Format

Send to

Choose Destination
J Virol. 2017 Jul 27;91(16). pii: e00421-17. doi: 10.1128/JVI.00421-17. Print 2017 Aug 15.

Kallikrein-Related Peptidase 5 Contributes to H3N2 Influenza Virus Infection in Human Lungs.

Author information

1
INSERM U1100, Centre d'Etude des Pathologies Respiratoires, Faculté de Médecine, Tours, France.
2
Université François Rabelais, Tours, France.
3
Queensland University of Technology, Brisbane, Australia.
4
MedImmune, Gaithersburg, Maryland, USA.
5
INSERM U1100, Centre d'Etude des Pathologies Respiratoires, Faculté de Médecine, Tours, France courty@univ-tours.fr.

Abstract

Hemagglutinin (HA) of influenza virus must be activated by proteolysis before the virus can become infectious. Previous studies indicated that HA cleavage is driven by membrane-bound or extracellular serine proteases in the respiratory tract. However, there is still uncertainty as to which proteases are critical for activating HAs of seasonal influenza A viruses (IAVs) in humans. This study focuses on human KLK1 and KLK5, 2 of the 15 serine proteases known as the kallikrein-related peptidases (KLKs). We find that their mRNA expression in primary human bronchial cells is stimulated by IAV infection. Both enzymes cleaved recombinant HA from several strains of the H1 and/or H3 virus subtype in vitro, but only KLK5 promoted the infectivity of A/Puerto Rico/8/34 (H1N1) and A/Scotland/20/74 (H3N2) virions in MDCK cells. We assessed the ability of treated viruses to initiate influenza in mice. The nasal instillation of only the KLK5-treated virus resulted in weight loss and lethal outcomes. The secretion of this protease in the human lower respiratory tract is enhanced during influenza. Moreover, we show that pretreatment of airway secretions with a KLK5-selective inhibitor significantly reduced the activation of influenza A/Scotland/20/74 virions, providing further evidence of its importance. Differently, increased KLK1 secretion appeared to be associated with the recruitment of inflammatory cells in human airways regardless of the origin of inflammation. Thus, our findings point to the involvement of KLK5 in the proteolytic activation and spread of seasonal influenza viruses in humans.IMPORTANCE Influenza A viruses (IAVs) cause acute infection of the respiratory tract that affects millions of people during seasonal outbreaks every year. Cleavage of the hemagglutinin precursor by host proteases is a critical step in the life cycle of these viruses. Consequently, host proteases that activate HA can be considered promising targets for the development of new antivirals. However, the specific proteases that activate seasonal influenza viruses, especially H3N2 viruses, in the human respiratory tract have remain undefined despite many years of work. Here we demonstrate that the secreted, extracellular protease KLK5 (kallikrein-related peptidase 5) is efficient in promoting the infectivity of H3N2 IAV in vitro and in vivo Furthermore, we found that its secretion was selectively enhanced in the human lower respiratory tract during a seasonal outbreak dominated by an H3N2 virus. Collectively, our data support the clinical relevance of this protease in human influenza pathogenesis.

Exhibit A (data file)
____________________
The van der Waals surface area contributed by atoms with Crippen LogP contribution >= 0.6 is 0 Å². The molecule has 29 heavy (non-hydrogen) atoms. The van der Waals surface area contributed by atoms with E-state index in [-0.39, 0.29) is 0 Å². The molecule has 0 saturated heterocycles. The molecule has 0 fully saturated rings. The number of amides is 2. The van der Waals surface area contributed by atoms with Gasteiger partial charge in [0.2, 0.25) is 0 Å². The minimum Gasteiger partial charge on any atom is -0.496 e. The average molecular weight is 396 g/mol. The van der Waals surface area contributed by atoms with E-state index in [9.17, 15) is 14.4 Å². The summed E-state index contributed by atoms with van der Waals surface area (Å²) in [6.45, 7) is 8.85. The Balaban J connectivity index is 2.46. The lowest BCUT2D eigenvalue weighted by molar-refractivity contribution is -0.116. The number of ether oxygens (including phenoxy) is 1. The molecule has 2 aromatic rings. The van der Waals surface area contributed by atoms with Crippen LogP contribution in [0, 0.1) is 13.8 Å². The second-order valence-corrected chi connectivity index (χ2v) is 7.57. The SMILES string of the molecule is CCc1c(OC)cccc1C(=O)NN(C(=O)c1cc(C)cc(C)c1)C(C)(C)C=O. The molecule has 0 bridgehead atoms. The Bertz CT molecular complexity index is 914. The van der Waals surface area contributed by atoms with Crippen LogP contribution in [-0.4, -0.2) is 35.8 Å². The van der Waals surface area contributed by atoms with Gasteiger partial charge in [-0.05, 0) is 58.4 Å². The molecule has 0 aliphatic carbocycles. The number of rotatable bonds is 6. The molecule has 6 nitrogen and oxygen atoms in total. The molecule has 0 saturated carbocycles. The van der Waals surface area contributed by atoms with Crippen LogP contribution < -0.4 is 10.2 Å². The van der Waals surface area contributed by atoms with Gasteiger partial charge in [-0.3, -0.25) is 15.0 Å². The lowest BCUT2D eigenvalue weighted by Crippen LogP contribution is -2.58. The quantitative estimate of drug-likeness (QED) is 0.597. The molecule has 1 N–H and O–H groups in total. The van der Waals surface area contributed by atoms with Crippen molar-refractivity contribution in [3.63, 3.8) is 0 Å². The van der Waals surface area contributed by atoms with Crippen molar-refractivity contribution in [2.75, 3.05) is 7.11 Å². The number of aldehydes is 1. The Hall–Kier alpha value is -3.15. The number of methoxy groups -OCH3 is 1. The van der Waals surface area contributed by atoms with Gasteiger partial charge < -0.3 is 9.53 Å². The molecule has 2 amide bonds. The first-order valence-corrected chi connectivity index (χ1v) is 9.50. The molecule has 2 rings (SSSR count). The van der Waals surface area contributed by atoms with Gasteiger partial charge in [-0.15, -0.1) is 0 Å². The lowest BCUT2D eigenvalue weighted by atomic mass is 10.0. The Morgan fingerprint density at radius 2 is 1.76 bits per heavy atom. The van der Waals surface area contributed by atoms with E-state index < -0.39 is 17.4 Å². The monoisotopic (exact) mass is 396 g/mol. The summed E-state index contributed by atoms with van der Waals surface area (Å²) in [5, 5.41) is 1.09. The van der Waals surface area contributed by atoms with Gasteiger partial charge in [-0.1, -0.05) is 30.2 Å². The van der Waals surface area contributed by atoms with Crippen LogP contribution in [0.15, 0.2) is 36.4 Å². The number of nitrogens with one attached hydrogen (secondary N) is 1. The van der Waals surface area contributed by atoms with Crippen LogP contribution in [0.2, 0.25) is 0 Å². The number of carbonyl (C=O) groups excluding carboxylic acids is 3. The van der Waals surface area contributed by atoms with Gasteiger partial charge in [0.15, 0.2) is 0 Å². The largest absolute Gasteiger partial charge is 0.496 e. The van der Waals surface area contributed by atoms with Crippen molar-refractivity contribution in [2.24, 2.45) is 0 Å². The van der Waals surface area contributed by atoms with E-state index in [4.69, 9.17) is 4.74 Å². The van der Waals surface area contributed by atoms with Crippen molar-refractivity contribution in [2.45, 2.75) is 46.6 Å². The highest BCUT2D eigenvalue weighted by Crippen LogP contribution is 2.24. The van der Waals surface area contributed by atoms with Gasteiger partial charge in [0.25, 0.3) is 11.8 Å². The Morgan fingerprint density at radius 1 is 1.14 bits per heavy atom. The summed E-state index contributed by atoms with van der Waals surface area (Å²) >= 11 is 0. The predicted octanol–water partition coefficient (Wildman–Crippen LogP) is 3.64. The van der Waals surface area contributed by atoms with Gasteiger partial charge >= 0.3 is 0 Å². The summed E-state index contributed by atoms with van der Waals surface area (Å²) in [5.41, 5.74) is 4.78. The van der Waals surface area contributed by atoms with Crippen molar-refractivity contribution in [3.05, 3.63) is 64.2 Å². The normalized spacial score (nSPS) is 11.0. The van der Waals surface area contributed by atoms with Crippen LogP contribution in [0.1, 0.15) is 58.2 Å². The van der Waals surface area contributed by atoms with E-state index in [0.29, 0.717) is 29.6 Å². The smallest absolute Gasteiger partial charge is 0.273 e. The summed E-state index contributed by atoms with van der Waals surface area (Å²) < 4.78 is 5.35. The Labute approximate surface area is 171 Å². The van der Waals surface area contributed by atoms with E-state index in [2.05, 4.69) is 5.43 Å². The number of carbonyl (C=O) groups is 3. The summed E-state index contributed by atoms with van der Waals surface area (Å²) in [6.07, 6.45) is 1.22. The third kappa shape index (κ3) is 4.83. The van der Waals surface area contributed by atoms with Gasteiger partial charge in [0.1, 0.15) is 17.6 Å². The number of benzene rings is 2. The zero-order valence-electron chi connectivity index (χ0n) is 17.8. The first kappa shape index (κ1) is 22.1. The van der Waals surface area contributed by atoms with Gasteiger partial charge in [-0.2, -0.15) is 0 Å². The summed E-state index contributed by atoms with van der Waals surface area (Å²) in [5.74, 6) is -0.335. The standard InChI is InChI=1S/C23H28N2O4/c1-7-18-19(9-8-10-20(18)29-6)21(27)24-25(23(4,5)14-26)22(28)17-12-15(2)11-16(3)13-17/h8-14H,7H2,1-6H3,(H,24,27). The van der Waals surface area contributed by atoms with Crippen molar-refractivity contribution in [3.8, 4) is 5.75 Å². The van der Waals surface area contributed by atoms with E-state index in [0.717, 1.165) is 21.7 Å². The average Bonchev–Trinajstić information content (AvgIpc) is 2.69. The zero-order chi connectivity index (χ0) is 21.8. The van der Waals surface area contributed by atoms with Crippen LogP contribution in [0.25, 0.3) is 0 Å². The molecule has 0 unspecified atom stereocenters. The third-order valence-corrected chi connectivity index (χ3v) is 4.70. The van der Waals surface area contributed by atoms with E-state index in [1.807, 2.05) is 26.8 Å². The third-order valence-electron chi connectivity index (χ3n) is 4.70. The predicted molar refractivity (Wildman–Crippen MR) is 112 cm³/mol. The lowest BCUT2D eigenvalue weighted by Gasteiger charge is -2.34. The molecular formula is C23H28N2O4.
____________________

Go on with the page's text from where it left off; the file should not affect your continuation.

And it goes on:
KEYWORDS:

influenza virus; proteases

PMID:
28615200
PMCID:
PMC5533929
DOI:
10.1128/JVI.00421-17
[Indexed for MEDLINE]
Free PMC Article

Supplemental Content

Full text links

Icon for PubMed Central
Loading ...
Support Center